Will my insurance rates go up because my car was impounded?

The act of impounding your vehicle will not raise your car insurance rates, but the reason your car got impounded can raise your rates.

For example, parking illegally is a minor traffic violation and will not raise your rates, even if your vehicle gets towed. However, if the police impound your vehicle after reckless driving or driving under the influence, your insurance rates will skyrocket. Take a look at the table below to see how car insurance rates vary by driving record:

Average Annual Car Insurance Rates by Driving History

CompanyClean Record1 Accident1 DUI1 Speeding Violation
Allstate$3,819.90$4,987.68$6,260.73$4,483.51
American Family$2,693.61$3,722.75$4,330.24$3,025.74
Farmers$3,460.60$4,518.73$4,718.75$4,079.01
GEICO$2,145.96$3,192.77$4,875.87$2,645.43
Liberty Mutual$4,774.30$6,204.78$7,613.48$5,701.26
Nationwide$2,746.18$3,396.95$4,543.20$3,113.68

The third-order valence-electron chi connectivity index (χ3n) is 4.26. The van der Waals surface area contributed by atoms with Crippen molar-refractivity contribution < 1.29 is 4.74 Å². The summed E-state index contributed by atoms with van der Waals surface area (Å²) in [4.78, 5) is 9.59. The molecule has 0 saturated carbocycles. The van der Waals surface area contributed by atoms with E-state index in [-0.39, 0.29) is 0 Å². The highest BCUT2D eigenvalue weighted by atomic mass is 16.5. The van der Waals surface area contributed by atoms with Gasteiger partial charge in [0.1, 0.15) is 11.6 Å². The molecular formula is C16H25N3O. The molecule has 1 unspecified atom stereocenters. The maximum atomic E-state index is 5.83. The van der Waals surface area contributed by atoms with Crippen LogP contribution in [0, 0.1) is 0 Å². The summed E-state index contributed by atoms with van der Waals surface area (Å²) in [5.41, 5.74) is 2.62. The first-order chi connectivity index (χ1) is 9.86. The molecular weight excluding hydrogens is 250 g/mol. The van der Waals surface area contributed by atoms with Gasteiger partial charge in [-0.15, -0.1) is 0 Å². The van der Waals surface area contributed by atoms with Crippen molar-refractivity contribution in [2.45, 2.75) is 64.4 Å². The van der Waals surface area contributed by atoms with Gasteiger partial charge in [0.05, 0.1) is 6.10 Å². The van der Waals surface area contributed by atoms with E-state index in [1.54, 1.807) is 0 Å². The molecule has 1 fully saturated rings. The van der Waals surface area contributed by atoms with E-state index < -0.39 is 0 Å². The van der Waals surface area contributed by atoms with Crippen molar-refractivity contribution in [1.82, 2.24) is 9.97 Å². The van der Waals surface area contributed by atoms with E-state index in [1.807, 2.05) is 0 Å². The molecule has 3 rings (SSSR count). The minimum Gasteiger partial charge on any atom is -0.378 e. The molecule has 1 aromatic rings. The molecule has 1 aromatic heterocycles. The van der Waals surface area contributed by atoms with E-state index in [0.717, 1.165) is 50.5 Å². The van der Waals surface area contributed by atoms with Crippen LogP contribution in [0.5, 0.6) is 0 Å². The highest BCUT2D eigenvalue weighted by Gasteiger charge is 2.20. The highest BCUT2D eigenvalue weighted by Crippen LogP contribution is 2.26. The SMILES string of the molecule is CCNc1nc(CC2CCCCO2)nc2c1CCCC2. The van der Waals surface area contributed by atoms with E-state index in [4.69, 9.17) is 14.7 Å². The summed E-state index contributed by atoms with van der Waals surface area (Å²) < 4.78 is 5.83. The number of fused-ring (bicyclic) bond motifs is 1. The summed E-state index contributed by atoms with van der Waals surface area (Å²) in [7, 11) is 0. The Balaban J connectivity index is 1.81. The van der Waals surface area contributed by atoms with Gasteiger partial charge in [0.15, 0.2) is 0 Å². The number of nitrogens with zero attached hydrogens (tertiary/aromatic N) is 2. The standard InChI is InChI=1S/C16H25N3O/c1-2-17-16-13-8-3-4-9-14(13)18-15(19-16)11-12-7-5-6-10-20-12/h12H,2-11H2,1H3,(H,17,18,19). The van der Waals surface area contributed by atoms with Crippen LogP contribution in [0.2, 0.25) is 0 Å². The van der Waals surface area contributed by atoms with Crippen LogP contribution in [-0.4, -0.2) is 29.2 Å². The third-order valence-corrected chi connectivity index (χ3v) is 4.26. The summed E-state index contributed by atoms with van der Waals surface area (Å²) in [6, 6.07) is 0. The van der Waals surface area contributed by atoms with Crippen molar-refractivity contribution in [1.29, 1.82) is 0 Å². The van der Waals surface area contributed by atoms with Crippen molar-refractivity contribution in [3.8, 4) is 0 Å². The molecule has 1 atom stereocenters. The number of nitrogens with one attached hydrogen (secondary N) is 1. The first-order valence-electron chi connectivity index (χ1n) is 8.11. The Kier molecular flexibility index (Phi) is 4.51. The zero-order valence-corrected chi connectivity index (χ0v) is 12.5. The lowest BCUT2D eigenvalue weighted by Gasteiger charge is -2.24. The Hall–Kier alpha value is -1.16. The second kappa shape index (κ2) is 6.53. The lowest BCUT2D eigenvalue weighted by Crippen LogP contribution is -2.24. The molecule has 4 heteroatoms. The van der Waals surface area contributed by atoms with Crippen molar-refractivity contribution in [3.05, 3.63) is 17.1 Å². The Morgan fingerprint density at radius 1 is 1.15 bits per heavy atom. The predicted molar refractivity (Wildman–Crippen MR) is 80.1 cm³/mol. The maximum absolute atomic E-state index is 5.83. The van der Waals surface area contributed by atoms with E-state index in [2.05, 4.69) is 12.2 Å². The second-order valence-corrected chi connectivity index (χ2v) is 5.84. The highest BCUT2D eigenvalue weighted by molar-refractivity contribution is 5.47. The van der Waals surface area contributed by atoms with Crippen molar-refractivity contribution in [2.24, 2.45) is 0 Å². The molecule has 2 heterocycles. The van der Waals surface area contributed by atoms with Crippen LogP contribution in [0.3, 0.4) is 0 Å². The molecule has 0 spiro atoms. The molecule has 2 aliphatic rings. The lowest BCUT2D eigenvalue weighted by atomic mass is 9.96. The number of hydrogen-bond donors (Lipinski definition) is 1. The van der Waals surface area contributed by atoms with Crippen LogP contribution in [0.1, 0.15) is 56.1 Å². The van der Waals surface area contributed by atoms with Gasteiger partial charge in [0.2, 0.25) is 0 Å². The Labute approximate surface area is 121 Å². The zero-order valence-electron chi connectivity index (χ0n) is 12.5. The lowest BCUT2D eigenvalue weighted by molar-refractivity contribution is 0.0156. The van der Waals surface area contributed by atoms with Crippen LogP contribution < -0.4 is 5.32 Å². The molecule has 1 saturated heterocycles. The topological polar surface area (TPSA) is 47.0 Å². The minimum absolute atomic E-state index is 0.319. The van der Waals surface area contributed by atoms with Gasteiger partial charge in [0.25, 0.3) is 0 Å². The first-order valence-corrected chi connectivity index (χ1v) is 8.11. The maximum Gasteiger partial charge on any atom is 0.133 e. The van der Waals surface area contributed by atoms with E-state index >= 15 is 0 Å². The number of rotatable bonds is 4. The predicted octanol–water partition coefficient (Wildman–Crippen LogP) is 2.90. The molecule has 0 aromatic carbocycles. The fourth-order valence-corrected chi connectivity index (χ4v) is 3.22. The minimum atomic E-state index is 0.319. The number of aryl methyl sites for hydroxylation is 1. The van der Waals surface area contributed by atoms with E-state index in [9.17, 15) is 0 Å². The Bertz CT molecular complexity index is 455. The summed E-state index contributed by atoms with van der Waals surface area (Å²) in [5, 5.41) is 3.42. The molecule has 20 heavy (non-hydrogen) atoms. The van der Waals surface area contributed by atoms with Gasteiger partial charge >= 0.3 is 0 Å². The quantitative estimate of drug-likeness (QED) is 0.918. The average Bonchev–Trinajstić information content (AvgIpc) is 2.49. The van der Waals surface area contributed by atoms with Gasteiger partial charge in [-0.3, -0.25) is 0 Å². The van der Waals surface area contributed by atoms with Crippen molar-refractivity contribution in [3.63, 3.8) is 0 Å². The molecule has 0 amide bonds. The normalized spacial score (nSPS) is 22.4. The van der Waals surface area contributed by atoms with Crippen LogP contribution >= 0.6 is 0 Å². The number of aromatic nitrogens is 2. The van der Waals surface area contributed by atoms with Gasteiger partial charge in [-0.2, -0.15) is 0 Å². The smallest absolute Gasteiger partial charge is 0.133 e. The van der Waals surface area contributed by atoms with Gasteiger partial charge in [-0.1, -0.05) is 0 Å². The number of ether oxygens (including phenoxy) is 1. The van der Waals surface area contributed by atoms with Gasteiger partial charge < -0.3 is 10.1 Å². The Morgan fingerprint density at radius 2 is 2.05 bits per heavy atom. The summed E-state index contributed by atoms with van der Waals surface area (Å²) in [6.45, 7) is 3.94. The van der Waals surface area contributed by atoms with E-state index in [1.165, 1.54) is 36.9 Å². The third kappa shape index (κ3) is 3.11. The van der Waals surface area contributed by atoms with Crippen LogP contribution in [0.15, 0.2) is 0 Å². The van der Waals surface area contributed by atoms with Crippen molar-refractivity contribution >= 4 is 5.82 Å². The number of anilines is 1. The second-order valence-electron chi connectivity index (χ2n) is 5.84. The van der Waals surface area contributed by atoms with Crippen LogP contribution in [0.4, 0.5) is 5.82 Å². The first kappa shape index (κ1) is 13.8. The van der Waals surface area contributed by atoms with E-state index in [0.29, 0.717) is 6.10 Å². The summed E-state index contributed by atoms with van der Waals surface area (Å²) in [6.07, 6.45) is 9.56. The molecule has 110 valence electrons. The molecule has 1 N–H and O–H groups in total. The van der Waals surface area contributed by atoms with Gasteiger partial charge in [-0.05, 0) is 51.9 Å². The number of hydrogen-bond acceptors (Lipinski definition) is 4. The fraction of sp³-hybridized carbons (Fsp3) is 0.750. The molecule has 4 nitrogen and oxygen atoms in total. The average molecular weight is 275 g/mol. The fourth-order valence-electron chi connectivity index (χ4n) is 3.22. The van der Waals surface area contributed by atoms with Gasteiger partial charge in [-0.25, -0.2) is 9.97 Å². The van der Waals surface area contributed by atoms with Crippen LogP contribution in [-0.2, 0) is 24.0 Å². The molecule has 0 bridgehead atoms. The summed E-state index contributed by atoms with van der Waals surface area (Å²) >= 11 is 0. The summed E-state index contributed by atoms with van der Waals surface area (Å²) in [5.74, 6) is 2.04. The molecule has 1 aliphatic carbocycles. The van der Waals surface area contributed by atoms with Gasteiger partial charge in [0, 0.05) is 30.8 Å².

Progressive$3,393.09$4,777.04$3,969.65$4,002.28
State Farm$2,821.18$3,396.01$3,636.80$3,186.01
Travelers$3,447.69$4,289.74$5,741.40$4,260.80
USAA$1,933.68$2,516.24$3,506.03$2,193.25
Get Your Rates Quote Now

Compare RatesStart Now →

One speeding violation can raise your rates by $500 a year with most companies, but a DUI will double your rates with every insurer. If you’re facing car insurance quotes like these, we recommend comparing car insurance by company to find the cheapest quotes.

How to Get a Vehicle Out of Impound: The Bottom Line

No matter the reason why the police impound your vehicle, you must have the following to get it back:

  • VIN and license plate number
  • Valid driver’s license
  • Proof of insurance
  • Proof of ownership via title, registration, or rental agreement

You cannot get your car out of impound without these documents. Your state may require further proof, so confirm what you need with the impound company before picking up your car.

If the police impound your vehicle for driving without insurance, you can’t get it back until you buy new car insurance. Rates can get expensive when you start a new policy, so shop around with at least three different car insurance companies before you buy coverage.